# Notes on Factoring. MA 206 Kurt Bryan

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1 The General Approach Notes on Factoring MA 26 Kurt Bryan Suppose I hand you n, a 2 digit integer and tell you that n is composite, with smallest prime factor around 5 digits. Finding a nontrivial factor of n will be extremely difficult. Now suppose I give you another number m, also 2 digits, and ask you to find a factor. Looks like I ve doubled your work. But if I tell you that m and n share a common factor, your task is almost trivial: just compute (m, n) with Euclid s Algorithm, which is very fast. If m and n share a divisor then (m, n) > and you ve got a proper divisor of n (unless n m). This is the idea of most factorization methods to find a factor of n we try to cook up a second number m such that (m, n) >. One common strategy for finding such a factor is to look for solutions to the congruence x 2 y 2 (mod n). () Suppose we find such a solution. Suppose also (as is likely see below) it turns out that x ±y (mod n). Then (x y, n) > and (x+y, n) >, and so we ve found a proper factor of n, for equation () really says that n (x 2 y 2 ), or equivalently n (x y)(x+y). But if x ±y (mod n) then n doesn t divide x y or x + y. Therefore n = n n where n (x y) and n (x + y). Clearly n, n >, and so (x y, n) n > and (x + y, n) n >. The methods for factoring described below all look for solutions to equation (). They don t specifically enforce x ±y (mod n), but rather hope that this is true so that (x y, n) and/or (x+y, n) will yield nontrivial factors of n. What are the odds that this will be true? Lemma: Let n be odd and composite, with at least two distinct prime factors. For any fixed y, at least /2 of the x which satisfy x 2 y 2 (mod n) for y also satisfy x ±y (mod n). Proof: We already essentially proved this, when we did coin flipping by telephone. But I ll give a quick recap. If n is odd and composite with at least two distinct prime factors then we can write n = n n where (n, n ) = and of course both are odd and

2 greater than. You can easily check that x 2 y 2 (mod n) x 2 y 2 (mod n ), x 2 y 2 (mod n ). (This doesn t rely on n being odd, just (n, n ) = ). Now consider the congruence x 2 y 2 (mod n ). This has AT LEAST two solutions for x, namely x ±y. Note that because n is odd, y and y must be distinct (mod n ), so this really is two solutions. There may be more. Let x y (mod n ). Similar remarks apply to x 2 y 2 (mod n ); let x 2 y (mod n ). Now choose integers r and s so that rn + sn =. Again, we re using (n, n ) =. Consider the four possible values of x defined by x = ±sn x ± rn x 2 (mod n) obtained by taking all possible ± combinations. You can easily check that all four values are distinct (mod n), and all satisfy both x 2 y 2 (mod n ) and x 2 y 2 (mod n ), and hence x 2 y 2 (mod n). We conclude that x 2 y 2 (mod n) has AT LEAST 4 solutions, only two of which are x ±y (mod n). This proves the assertion. In the case that n = pq you can check that there are exactly four solutions (this is exactly what we did in coin flipping by telephone). Kraitchik s Algorithm This is best done with an example. Let s factor n = 86. Define the polynomial Q(x) = x 2 n and let x = [ n]. In this case x = 36. Let x k = x +k and compute Q(x k ) for a few values of k. You obtain the following k x k Q(x k ) = (2 3 )(3)(7) = (443) = (2 4 )(3 2 )(5) = (3 3 )(37) = (2 8 )(5) Now notice that Q(39)Q(4) = = ( ) 2 = 96 2 is a perfect square. Put another way, (39 2 n)(4 2 n) =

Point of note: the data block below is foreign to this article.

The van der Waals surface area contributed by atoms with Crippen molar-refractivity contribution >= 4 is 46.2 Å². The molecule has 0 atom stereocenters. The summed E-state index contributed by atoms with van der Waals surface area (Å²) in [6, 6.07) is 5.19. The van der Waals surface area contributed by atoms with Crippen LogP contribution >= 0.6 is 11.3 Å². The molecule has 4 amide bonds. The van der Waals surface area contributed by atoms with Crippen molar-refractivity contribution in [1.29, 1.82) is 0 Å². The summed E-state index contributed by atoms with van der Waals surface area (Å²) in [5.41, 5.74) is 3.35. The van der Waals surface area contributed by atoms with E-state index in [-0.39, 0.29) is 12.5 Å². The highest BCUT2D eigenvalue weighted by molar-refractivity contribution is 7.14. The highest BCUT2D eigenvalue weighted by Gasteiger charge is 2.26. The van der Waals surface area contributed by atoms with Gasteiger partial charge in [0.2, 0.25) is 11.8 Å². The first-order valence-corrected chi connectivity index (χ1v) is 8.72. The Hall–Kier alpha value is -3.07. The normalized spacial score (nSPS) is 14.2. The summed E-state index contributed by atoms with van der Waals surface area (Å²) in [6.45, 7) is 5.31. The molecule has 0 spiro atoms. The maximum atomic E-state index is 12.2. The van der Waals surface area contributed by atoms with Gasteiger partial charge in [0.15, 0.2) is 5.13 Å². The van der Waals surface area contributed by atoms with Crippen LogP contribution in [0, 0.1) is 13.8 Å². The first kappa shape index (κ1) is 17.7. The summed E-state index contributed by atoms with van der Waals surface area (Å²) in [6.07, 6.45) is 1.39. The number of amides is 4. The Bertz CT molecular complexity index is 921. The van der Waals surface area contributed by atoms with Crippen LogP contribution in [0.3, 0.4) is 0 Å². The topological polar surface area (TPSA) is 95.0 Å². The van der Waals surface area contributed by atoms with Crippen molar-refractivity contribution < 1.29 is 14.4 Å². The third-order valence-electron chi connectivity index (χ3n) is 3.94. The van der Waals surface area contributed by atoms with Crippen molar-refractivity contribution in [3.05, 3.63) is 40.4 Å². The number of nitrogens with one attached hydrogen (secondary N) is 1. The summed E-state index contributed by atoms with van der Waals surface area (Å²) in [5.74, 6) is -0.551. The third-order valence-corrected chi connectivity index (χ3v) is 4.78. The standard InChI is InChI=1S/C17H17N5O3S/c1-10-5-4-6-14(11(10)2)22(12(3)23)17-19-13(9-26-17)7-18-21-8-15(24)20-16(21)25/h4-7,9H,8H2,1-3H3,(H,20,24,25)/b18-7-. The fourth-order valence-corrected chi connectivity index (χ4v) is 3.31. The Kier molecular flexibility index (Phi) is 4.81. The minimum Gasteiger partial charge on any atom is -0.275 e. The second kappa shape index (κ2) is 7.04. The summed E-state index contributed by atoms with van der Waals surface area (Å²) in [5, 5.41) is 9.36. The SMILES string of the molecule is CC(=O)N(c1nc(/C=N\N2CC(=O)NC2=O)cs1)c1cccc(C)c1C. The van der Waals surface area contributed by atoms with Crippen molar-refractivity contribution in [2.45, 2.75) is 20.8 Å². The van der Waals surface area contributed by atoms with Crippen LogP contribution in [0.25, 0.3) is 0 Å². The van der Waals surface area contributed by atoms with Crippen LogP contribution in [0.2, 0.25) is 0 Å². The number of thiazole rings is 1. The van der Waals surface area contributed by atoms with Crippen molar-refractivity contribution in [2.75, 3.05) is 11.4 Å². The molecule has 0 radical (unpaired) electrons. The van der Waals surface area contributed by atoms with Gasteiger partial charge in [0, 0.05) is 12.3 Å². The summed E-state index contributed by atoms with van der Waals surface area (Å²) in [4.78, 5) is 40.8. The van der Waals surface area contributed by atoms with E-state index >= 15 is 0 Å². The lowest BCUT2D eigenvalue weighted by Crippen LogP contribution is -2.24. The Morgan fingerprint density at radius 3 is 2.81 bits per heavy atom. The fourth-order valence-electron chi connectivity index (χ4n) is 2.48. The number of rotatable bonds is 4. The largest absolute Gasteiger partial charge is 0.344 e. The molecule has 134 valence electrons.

3 Modulo n this is simply (39 4) and we have a solution to x 2 y 2 (mod n), with x (39)(4) (mod n) = 998 and y 96 (mod n) = 96. Now compute (86, ) = 979, (86, ) = 9 and we have nontrivial factors of n. The general procedure for Kraitchik s algorithm is this. Given an integer n to factor, we let Q(x) = x 2 n and x = [ n]. We then consider Q(x k ) with x k = x + k for k =, 2,.... We look for products of the Q(x k ) which form perfect squares. If we find that Q(x k )Q(x k2 ) Q(x km ) = y 2 then, noting that this is just (x 2 k n) (x 2 k m n), it follows that modulo n we have x 2 k x 2 k m y 2, so we have a solution to x 2 y 2 (mod n) with x = x k x km and y = Q(x k ) Q(x km ). We then compute (x ± y, n) and hope it provides a nontrivial factor of n. If it doesn t we look for another combination of the Q s that form a perfect square and try again. Note that there is nothing absolutely necessary about using x k = [ n]+k; any choice for integers x k can work, but this choice for x k has the advantage that Q(x k ) will be relatively small (compared to n) if k is small (think about it). As a result Q(x k ) is more likely to factor into smaller primes, making the task of combining the Q s to form perfect squares easier. The Morrison-Brillhart Algorithm I ll explain this in two steps. The first obvious difficulty for the above algorithm is that forming a perfect square from the Q s appears to be a trial and error method. For a computer program it would be nice to have a more systematic approach. Here is one such approach. Let us choose a factor base B consisting of small primes. As an example, for n = 86 we ll choose B = [2, 3, 5, 7, ], the first 5 primes. As before, we let x k = [ n] + k and we compute Q(x k ) for k =, 2,.... We find Q(37) = 68. Note that 68 factors over B, i.e., 68 can be expressed entirely in terms 3